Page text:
Alaska is by far the biggest state in the Union, and much of the state is only accessible by plane or boat. Unless you have lots of money to spend on travel – or your own plane or boat – you probably won’t see everything. And that’s okay. Still, it’s a good idea to get out of your own region of Alaska. For example, if you’re moving to Anchorage, make sure you check out Southeast Alaska (Juneau) or the Interior (Fairbanks).
5. The Alaska State Fair Is a Big Deal.
The Alaska State Fair, held every year around Labor Day in Palmer, Alaska, is a major event. Out-of-town musicians come for outdoor concerts and vendors from all over the state gather to sell crafts, whip up delicacies like salmon quesadillas or show livestock. It’s a hugely popular event anddefinitely worth experiencing at least once after moving to Alaska.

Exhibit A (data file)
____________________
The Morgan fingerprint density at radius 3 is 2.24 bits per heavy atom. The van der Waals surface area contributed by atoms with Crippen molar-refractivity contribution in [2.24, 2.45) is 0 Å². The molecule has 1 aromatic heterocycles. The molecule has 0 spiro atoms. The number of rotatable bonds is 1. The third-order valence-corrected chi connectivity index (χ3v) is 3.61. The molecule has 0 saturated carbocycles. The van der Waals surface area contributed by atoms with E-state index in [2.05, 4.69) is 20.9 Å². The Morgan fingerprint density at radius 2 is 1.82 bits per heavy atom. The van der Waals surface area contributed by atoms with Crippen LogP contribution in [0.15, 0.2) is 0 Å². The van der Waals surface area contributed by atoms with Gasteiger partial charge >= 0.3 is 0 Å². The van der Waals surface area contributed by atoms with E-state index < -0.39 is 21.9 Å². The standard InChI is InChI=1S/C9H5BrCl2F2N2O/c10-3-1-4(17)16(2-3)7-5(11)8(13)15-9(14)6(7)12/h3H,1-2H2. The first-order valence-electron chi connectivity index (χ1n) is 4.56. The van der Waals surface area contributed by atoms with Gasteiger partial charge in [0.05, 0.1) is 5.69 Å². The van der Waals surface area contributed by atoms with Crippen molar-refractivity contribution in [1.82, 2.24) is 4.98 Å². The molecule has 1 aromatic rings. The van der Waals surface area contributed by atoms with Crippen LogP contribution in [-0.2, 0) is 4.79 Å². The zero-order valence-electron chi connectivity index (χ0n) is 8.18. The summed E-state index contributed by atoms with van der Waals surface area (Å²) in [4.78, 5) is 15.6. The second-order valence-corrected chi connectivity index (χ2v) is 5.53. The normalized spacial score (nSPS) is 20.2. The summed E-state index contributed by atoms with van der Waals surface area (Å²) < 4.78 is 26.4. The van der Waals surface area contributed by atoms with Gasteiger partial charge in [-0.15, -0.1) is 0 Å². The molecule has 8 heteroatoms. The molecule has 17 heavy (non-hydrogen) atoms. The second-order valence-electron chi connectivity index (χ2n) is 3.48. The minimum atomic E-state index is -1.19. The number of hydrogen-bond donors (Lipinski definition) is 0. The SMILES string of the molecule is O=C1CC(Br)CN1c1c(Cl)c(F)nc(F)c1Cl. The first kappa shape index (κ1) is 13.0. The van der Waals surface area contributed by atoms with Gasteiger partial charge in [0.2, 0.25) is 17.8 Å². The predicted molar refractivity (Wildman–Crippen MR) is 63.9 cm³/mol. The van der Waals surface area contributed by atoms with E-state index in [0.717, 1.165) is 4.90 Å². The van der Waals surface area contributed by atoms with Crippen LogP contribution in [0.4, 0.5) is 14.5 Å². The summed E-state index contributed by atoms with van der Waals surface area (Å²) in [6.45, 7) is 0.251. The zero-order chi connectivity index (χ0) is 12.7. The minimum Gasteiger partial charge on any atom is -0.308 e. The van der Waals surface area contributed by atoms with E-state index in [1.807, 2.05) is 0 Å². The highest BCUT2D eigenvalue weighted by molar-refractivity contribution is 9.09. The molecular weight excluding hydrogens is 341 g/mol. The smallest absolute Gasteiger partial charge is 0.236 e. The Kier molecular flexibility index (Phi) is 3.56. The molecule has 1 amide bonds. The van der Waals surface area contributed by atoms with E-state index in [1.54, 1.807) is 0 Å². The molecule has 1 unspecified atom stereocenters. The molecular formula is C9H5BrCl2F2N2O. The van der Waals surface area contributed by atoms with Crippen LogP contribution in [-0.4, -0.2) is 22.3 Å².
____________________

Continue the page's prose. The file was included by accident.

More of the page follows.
6. It’s a Good Idea to Learn Basic Bear Safety
There are plenty of risks that come with living in Alaska, from avalanches to frostbite and more. One of these risks, especially if you’re planning on doing a lot of hiking and backpacking, is bears. Bears generally avoid humans, but it’s worth taking the time to read up on how to avoid scaring a bear and what to do in the event of a confrontation.
7. The Swings in Daylight Are No Joke
In Alaska, winter nights are long and summer nights are short. Depending on where in Alaska you settle, you might see the sun go down in the fall and come up in the spring. You can bask in the glorious Midnight Sun in the summer, but the price is a long, dark winter. If you’re prone to seasonal depression, it’s a good idea to have a plan for how you’ll cope after moving to Alaska.
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8. The Subsistence Way of Life Is Alive and Well in Alaska
While many Alaskans hunt, fish and gather berries for sport, others do so as part of a subsistence way of life. Alaska has many thriving Native communities in which residents live off the land and eat the foods their ancestors ate. This isn’t just a necessity in some parts of the state but it’s a way of life that has a rich tradition.